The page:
Miyakodori is a Tokyo-based print shop led by Takashi Kashiwagi. His great-grandfather was also a print-maker, and was involved in the Shin-Hanga movement around the turn of the century to revitalize ukiyo-e (woodblock prints). In keeping with his great-grandfather’s creative spirit of adapting to the times, Kashiwagi has spearheaded a new initiative in collaboration with contemporary illustrators to use laser cutters to carve woodblocks and create a new type of ukiyo-e. Borrowing from Japan’s new Reiwa era that began May 1, 2019, they’re calling it Reiwa Shin-Hanga.
For their first laser-cut woodblock print, Miyakodori has teamed up with illustrator Shinji Tsuchimochi, an artist heavily influenced by ukiyo-e and who created 100 View of Tokyo as an homage to the art form.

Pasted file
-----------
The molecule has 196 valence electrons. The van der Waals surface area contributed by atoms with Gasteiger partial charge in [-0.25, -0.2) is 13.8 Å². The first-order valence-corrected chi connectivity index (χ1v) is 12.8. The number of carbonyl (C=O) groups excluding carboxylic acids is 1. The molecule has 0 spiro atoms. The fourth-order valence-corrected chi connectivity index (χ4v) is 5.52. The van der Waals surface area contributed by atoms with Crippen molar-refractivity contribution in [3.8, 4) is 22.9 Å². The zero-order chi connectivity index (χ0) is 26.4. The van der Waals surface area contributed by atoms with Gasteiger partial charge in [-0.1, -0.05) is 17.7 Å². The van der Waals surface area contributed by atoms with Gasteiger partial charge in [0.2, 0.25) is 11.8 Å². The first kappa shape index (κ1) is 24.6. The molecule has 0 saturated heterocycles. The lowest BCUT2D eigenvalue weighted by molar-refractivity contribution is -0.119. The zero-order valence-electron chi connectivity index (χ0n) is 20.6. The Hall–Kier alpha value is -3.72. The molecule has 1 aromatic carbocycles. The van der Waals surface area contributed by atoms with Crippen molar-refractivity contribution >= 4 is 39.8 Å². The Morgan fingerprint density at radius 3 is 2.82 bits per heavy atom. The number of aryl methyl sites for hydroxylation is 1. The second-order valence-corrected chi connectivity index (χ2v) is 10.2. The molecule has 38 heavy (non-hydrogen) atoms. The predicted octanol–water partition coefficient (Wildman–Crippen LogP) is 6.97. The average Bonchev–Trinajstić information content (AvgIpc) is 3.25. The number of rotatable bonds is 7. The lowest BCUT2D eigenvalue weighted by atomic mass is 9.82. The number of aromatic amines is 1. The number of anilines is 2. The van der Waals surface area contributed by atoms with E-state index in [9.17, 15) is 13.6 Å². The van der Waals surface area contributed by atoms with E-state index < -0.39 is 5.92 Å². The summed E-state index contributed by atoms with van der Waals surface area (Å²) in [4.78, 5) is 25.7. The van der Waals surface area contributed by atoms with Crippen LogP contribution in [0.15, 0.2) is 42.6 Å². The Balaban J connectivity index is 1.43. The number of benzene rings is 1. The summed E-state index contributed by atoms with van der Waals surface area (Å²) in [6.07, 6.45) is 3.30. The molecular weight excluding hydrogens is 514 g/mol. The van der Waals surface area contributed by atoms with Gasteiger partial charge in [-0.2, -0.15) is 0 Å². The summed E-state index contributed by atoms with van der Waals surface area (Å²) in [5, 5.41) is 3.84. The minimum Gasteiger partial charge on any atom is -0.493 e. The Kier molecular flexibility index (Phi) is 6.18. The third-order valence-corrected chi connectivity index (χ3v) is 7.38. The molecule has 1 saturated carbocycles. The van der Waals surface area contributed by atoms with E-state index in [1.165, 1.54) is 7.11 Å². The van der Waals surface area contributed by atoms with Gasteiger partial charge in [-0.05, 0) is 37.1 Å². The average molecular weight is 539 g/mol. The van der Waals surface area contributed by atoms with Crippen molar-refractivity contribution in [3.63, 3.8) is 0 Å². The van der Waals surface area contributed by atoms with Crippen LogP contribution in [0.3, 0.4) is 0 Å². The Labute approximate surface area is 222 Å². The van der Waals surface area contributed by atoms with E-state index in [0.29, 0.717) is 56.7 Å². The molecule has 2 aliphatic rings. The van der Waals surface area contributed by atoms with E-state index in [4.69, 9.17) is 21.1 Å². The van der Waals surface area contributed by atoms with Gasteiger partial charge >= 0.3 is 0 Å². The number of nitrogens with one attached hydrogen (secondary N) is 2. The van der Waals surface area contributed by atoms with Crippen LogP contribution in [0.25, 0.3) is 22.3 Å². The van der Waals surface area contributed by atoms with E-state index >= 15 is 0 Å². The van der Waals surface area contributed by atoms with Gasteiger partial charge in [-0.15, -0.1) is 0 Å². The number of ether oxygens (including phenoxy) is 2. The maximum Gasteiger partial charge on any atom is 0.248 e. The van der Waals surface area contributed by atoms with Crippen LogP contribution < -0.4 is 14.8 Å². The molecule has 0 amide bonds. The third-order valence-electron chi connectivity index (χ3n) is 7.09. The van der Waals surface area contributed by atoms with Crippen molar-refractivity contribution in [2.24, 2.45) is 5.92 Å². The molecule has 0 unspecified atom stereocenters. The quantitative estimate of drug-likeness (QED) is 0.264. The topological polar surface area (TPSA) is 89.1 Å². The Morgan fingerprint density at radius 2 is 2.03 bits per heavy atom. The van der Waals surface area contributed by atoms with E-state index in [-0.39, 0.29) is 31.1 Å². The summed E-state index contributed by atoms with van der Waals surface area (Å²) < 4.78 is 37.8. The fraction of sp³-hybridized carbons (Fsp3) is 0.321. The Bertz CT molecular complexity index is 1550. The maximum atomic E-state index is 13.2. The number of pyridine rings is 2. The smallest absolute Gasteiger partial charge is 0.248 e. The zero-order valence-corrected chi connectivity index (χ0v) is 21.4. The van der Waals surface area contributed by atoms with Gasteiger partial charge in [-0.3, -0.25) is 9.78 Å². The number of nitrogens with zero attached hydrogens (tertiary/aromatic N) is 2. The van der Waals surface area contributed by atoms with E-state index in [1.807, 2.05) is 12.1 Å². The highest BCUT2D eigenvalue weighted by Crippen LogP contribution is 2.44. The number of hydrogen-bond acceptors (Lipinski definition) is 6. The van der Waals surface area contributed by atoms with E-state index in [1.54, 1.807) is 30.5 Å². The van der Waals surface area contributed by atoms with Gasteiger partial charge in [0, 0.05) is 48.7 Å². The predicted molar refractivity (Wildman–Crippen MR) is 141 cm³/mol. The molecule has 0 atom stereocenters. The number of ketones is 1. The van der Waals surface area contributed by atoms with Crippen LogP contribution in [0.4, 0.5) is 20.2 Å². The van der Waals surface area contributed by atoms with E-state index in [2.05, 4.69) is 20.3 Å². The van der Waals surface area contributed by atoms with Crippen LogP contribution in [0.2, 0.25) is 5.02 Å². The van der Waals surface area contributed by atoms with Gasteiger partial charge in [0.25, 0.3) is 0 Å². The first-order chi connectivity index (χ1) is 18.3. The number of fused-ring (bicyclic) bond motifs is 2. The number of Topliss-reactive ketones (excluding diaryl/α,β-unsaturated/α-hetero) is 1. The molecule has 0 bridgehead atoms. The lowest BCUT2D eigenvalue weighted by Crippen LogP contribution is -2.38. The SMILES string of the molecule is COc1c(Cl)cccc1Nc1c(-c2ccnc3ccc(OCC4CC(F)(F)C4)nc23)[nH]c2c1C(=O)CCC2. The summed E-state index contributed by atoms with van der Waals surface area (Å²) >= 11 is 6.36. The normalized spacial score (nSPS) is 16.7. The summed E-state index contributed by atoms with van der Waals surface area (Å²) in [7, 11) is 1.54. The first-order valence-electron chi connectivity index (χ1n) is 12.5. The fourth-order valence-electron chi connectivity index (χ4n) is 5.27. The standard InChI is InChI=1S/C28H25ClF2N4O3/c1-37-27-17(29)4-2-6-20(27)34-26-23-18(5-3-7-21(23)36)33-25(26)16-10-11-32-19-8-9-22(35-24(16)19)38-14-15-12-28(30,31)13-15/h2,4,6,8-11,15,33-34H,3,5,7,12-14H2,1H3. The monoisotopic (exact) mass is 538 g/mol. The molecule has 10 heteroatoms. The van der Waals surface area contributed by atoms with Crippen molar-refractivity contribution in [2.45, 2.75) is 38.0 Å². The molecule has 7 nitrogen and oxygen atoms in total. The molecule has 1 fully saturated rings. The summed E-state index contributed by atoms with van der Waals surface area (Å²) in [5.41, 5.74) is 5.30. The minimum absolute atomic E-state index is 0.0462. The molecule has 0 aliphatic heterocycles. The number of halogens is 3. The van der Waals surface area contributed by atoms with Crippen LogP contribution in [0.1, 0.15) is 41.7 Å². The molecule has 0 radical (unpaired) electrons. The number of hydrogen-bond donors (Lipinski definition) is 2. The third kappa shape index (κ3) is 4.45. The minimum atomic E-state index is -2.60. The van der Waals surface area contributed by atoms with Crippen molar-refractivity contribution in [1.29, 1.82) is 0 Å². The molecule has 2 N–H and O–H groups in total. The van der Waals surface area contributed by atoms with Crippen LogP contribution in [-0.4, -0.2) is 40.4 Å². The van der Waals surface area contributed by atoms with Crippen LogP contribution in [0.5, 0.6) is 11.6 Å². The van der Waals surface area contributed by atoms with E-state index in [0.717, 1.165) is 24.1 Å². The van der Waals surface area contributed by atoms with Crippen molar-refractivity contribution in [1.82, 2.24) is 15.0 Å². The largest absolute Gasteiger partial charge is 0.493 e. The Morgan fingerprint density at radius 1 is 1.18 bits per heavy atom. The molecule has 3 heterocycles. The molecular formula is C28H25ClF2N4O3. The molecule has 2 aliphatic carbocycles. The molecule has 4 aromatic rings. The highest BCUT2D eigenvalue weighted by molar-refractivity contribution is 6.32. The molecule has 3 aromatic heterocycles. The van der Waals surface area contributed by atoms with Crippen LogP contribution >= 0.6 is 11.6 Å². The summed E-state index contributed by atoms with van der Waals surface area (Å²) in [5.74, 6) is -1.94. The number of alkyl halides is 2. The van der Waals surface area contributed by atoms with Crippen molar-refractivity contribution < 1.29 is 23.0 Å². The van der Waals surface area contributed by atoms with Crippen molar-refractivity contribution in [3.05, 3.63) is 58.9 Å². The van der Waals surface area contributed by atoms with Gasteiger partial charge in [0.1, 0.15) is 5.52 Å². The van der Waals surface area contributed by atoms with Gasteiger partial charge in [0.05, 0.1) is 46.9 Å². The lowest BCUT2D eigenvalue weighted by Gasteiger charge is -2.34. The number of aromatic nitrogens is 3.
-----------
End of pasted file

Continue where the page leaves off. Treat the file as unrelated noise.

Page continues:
Tsuchimochi created “Ginza at Night,” an illustration of one of Tokyo’s most iconic neighborhoods as it glistens in the rain. The famous Wako Building is in the background and a taxi cab can be seen splashing puddles as it drives through the intersection. This illustration was then laser-carved onto a woodblock: one for each different color.
Once the carvings were complete, it was then turned over to Shun Yamamoto, a print-maker at Miyakodori who was tasked with rendering the print onto high quality Echizen washi paper, and bringing all the details of the illustrator’s nostalgic creation to life. The resulting print is a wonderful collaboration between artists, craftspeople and technology.
The print can be purchased through Miyokodori’s online shop. The first edition (of which only 50 are made) is priced at 32,800 yen (or about $305 usd).